"Mr. Knoblauch and Mr. Pettitte answered all the Committee's questions and their testimony at the hearing is not needed," the statement explained. "Mr. Clemens and Mr. McNamee have also cooperated with the Committee in its investigation."
One addition was announced to the attendance list: Waxman and Davis said that Charlie Scheeler, a lawyer who worked with former Senate majority leader George Mitchell to produce December's report on drugs in baseball, will testify. A partner with Mitchell's law firm, DLA Piper, Scheeler mainly works in commercial litigation and white collar criminal defense, according to the firm's Web site.
Asked by The Associated Press about Scheeler's addition, Rusty Hardin, Clemens' lead lawyer, said: "It's interesting. I look forward to hearing what he has to say."
For Pettitte in particular, the decision to relieve him of the requirement to appear represented fortuitous timing. His appearance was to take place one day before he is scheduled to report to Tampa, Fla., for the Yankees' mandatory pitchers and catchers Spring Training report date.
The ruling allows Pettitte to escape the awkward situation of appearing and perhaps offering in-person testimony that could harm Clemens, though it is possible he already may have provided information detrimental to the hurler's case in his deposition.
Pettitte appeared at the Rayburn House Office Building last Monday and offered more than 2 1/2 hours of sworn deposition behind closed doors.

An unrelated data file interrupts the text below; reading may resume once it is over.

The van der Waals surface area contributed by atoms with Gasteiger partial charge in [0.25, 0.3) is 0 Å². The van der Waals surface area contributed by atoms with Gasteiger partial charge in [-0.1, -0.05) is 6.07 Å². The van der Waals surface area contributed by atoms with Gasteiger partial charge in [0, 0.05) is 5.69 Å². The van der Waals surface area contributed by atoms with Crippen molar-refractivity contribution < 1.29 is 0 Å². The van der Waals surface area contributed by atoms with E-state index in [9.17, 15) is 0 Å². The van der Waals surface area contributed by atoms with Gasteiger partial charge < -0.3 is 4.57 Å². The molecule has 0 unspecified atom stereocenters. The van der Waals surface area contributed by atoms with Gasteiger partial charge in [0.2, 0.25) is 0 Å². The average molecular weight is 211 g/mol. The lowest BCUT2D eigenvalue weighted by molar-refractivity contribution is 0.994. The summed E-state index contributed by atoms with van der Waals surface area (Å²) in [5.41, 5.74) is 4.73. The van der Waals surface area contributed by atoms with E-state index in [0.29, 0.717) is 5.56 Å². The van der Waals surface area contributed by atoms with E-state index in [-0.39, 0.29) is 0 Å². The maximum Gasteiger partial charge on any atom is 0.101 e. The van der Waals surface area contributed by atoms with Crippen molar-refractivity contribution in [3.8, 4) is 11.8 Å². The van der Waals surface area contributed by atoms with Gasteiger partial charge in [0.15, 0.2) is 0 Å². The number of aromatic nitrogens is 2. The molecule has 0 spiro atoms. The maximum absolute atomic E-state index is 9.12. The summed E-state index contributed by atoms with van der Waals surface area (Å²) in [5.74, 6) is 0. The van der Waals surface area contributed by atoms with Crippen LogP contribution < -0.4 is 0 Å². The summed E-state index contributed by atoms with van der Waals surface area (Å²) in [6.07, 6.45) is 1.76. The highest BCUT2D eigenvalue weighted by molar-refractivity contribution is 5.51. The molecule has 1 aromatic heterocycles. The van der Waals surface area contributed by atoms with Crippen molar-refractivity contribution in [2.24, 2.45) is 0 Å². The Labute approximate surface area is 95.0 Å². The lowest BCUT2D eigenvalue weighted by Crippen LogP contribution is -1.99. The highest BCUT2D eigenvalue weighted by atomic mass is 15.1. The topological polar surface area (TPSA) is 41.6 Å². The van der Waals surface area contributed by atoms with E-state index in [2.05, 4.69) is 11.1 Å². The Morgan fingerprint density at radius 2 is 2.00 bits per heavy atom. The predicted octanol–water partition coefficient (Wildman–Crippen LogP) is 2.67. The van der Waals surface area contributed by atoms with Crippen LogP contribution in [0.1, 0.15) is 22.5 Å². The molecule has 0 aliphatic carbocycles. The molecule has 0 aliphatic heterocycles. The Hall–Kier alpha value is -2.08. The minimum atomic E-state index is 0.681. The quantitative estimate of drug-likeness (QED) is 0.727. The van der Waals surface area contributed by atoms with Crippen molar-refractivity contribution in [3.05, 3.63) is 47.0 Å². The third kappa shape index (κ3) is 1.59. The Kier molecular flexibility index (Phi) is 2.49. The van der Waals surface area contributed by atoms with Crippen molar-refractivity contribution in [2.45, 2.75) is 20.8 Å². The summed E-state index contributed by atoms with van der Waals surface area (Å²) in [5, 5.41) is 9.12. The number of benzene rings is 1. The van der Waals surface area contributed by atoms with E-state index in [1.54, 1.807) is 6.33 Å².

Named in the Mitchell Report, Pettitte has admitted to twice using human growth hormone during the 2002 season, with McNamee's assistance. That claim could bolster McNamee's credibility, given Clemens' repeated and vehement denials of any contact with performance-enhancing drugs, despite an admittedly close personal relationship with McNamee.
In the Mitchell Report, which was released on Dec. 13, McNamee charged that he injected Clemens with steroids and HGH on at least 16 occasions beginning in 1998. Knoblauch appeared for testimony two weeks ago and has not denied using PEDs, which McNamee claimed to have supplied, during his playing career.
A lawyer familiar with the matter told The New York Times on Monday that one of Pettitte's lawyers has been contacted by Internal Revenue Service special agent Jeff Novitsky, who has led federal criminal investigations into steroid use for the past 5 1/2 years. Novitzky is expected to attend the hearing on Wednesday.
Radomski was sentenced to five years' probation last week in a San Francisco federal court on steroid distribution and money laundering charges. He reportedly was planning on invoking his Fifth Amendment rights in order to avoid exposure to further prosecution.